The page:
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Whether typhoid fever is or is not of spontaneous origin, remains an unsettled question. Murchison taught that it is of spontaneous origin. Many German man writers are of the opposite opinion. In country practice we not unfrequently see cases like the following, with a distinct clinical history of typhoid fever:
H. P., family consisting of wife and four children, living in a rural district, where families are separated by distances of a quarter or half a mile. The eldest child, a girl aged 11 years, was attacked with typhoid fever on October 10th, 1884, and was attended throughout her illness by Dr. North, of this place. The disease assumed a malignant form, and the patient died on the ninth day after taking her bed. Three weeks after her death the mother, aged 35, and a son, aged 7 years, were attacked with fever. During the first week of their illness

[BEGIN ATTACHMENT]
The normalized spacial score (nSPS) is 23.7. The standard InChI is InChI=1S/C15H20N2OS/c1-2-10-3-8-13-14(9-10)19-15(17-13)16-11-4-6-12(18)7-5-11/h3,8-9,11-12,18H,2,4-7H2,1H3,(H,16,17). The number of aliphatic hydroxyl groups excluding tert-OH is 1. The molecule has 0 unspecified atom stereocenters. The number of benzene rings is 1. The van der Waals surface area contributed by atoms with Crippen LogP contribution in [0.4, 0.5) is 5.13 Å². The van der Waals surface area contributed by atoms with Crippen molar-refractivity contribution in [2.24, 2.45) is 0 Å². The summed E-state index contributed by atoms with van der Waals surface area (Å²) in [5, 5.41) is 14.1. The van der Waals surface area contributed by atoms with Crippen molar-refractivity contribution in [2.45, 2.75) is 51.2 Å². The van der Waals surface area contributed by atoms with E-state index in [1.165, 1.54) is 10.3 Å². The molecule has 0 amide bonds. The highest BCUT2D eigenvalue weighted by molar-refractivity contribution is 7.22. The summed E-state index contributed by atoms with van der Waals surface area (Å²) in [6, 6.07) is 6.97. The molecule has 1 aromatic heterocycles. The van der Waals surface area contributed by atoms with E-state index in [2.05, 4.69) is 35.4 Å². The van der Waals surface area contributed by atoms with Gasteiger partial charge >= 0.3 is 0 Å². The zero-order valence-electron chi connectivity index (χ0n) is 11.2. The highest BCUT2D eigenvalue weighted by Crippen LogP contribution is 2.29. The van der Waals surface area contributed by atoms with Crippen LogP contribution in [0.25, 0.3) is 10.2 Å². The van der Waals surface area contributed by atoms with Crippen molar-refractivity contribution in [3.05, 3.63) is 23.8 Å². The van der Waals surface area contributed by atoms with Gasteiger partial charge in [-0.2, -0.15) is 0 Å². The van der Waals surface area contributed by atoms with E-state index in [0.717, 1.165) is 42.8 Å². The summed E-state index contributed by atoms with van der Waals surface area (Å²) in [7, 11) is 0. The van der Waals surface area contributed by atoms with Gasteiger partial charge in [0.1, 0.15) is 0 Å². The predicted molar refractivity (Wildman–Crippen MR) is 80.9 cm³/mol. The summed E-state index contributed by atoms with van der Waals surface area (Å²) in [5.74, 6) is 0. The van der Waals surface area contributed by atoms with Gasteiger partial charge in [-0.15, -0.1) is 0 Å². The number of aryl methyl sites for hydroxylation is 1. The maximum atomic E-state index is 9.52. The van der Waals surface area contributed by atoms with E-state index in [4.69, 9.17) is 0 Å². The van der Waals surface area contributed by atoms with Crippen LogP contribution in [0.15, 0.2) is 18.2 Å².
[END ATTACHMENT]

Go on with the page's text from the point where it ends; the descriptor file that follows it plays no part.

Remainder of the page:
JENKINS JF. IS TYPHOID FEVER EVER OF SPONTANEOUS ORIGIN? JAMA. 1885;V(23):626. doi:10.1001/jama.1885.02391220010001c
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